Anthony West has had an interesting year. After starting 2007 racing the 250cc World Championship and then moving over to the World Supersport Championship, West got the call to step up to a factory Kawasaki on the MotoGP circuit. His first race was a rainy Donington, where West managed to finish 11th, a spot ahead of Spaniard Toni Elias. We caught up with Anthony to talk about his new gig just after he qualified for the Assen TT, where heíd finish ninth on a dry track.
RRX: Congratulations on finally making it to MotoGP, Anthony!
Anthony West: Yeah, thanks.
It certainly didnít come about the typical way.
No, it was a bit strange, the way it came about. Itís amazing how things can change so quickly.
Was it difficult to get out of your arrangement with the World Supersport Yamaha team you were with?
No, not so difficult. I had to pay them a bit of money, but they were really supportive. They wanted to keep me because Iíd had good results, so they wanted me to finish the rest of the year with them, but they understood why I wanted to come here: itís the top class. All the guys there were okay about it. They actually understood why I wanted to leave and race here.
Were you ever worried that it wasnít going to work out?
Yeah, I thought Iíd never ride here. Then I thought I was going to lose it all with all of these contracts and everything, but everything worked out. Yamaha were really good, and Iím lucky to be here.
I know itís been a short season for you, but what are your impressions of the series so far?
Itís different. Itís tough. Iím just trying to learn the bike as quick as I can, and itís difficult because these guys have been on them for half the season, and most of them have been in MotoGP for many years. Iím trying to do their times within a couple of races, and itís hard work.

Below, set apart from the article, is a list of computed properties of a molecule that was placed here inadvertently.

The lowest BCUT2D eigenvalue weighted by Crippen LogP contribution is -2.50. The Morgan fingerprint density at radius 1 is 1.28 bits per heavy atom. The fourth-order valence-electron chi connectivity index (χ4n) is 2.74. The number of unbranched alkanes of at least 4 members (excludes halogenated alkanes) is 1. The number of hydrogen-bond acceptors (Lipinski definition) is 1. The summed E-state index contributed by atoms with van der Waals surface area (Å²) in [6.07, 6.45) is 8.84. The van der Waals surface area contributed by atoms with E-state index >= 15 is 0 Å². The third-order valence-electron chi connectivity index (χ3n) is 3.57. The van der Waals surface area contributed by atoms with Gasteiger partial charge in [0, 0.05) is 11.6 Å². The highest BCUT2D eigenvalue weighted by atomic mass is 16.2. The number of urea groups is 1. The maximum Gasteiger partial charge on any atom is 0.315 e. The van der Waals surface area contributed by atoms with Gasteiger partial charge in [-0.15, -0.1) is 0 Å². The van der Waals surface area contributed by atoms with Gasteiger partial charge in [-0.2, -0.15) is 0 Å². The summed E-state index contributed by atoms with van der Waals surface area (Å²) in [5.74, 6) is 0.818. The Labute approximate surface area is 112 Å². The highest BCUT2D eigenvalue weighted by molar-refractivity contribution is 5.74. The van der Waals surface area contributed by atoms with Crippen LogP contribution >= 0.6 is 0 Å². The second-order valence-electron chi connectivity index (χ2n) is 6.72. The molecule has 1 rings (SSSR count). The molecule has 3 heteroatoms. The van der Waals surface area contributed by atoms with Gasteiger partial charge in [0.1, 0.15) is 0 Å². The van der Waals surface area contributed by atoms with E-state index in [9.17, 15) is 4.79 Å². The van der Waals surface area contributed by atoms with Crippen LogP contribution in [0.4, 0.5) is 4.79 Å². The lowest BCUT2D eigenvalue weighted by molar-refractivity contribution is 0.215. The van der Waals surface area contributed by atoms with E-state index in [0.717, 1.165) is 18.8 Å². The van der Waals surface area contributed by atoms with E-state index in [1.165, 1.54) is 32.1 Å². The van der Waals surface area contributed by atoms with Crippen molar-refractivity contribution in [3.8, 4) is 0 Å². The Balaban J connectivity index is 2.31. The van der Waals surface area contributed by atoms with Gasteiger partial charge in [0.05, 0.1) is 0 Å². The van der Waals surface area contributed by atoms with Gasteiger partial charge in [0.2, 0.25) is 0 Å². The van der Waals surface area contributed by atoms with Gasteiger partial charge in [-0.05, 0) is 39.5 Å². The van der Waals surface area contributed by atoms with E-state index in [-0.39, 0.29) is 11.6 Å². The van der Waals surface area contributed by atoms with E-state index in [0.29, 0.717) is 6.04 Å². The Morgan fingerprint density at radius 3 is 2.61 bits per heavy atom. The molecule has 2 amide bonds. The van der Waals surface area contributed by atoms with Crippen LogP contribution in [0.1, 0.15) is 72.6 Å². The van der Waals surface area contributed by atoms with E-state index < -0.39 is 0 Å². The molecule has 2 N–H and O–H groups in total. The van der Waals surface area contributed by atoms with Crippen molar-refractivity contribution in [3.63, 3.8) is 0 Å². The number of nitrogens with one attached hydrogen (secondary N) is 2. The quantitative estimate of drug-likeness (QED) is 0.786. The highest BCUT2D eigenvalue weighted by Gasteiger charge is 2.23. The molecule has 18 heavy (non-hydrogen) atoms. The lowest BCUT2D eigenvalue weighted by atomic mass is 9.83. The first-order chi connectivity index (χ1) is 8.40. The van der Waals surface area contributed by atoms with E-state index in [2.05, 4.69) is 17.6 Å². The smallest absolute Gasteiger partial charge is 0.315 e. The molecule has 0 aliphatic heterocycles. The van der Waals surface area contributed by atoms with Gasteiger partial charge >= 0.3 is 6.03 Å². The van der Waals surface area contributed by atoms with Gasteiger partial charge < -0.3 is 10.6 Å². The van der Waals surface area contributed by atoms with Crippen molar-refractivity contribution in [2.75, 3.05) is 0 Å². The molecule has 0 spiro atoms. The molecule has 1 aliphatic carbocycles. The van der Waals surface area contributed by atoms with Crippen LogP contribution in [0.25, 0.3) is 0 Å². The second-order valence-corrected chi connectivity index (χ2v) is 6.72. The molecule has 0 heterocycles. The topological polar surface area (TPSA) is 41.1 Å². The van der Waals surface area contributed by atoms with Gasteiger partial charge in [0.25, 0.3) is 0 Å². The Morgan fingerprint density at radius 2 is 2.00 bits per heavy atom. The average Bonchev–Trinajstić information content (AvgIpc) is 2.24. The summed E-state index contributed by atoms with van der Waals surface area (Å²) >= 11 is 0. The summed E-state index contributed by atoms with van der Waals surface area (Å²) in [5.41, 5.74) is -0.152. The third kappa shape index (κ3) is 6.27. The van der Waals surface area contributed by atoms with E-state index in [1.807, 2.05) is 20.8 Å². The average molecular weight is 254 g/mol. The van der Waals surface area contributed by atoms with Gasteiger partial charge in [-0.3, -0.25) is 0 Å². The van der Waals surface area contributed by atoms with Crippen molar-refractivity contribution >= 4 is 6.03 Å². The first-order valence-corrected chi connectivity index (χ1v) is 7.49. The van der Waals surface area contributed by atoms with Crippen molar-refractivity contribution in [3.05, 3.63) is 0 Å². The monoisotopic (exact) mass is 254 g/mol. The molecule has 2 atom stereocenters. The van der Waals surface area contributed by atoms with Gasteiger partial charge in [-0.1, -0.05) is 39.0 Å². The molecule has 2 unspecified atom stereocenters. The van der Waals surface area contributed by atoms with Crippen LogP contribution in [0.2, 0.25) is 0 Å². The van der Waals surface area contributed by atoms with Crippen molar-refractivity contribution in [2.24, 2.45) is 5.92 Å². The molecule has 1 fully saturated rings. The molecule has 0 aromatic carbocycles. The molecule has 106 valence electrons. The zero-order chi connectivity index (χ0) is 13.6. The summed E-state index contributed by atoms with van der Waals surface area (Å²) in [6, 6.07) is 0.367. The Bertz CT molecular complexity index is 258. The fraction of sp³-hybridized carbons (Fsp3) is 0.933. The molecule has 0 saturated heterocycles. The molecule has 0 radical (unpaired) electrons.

You were thrown in the deep end at Donington and you had a pretty good showing, and you did well in qualifying today [for the Assen TT] as well.
In rainy conditions, I feel quite strong, even though today I had some small problems. But I know we can fix this; we still have a lot of things to work on on the bike.
It seems to be the year of the Australians so far.
Yeah, not too bad!
Kawasaki was never taken very seriously in the past by many people, but now the 800 seems to be doing pretty well. What are your impressions of that bike so far?
Yeah, I remember when they first came, everyone was sort of laughing a little bit, but for sure the bike is really strong now. I think itís going to be a really good bike, and itís possible to win races on it now. I just need more time to get used to it, but the guys theyíve got working there are really good, they know what theyíre doing, and theyíre just improving the bike each time out, I think. As far as speed goes, there are no worries. The bike has a fast top speed.
I know youíve ridden 500cc two-stroke GP bikes before. How does this bike compare?
Itís quite similar, but when you open the gas, this thing is a bit more predictable and more user-friendly. The old two-strokes, as soon as you touched the throttle you werenít sure if you were going to stay on it, or if it was going to throw you up in the air, because the power just came on so strong on two-strokes. These are just so much easier to ride, but they do feel similar with the way they turn and everything.
So whatís it going to take for this to be a good year for you?
Iíd like to be trying to make top ten as much as I can in each race. I havenít really got a final goal yet, because Iím still trying to work out whatís going on here and itís come up a bit fast. So Iíll just take it race by race, and as long as I can improve each race, then Iíll be happy. I donít want to go backward or stay at the same level. As long as I can keep getting closer and closer to the front guys, then Iíll be happy.
Speaking of the front guys, itís got to be pretty cool to be lining up with Rossi and the boys.
Yeah, for sure. Even last weekend, when I passed him, I was like, ďWhoa, that was Rossi!Ē Itís definitely very cool.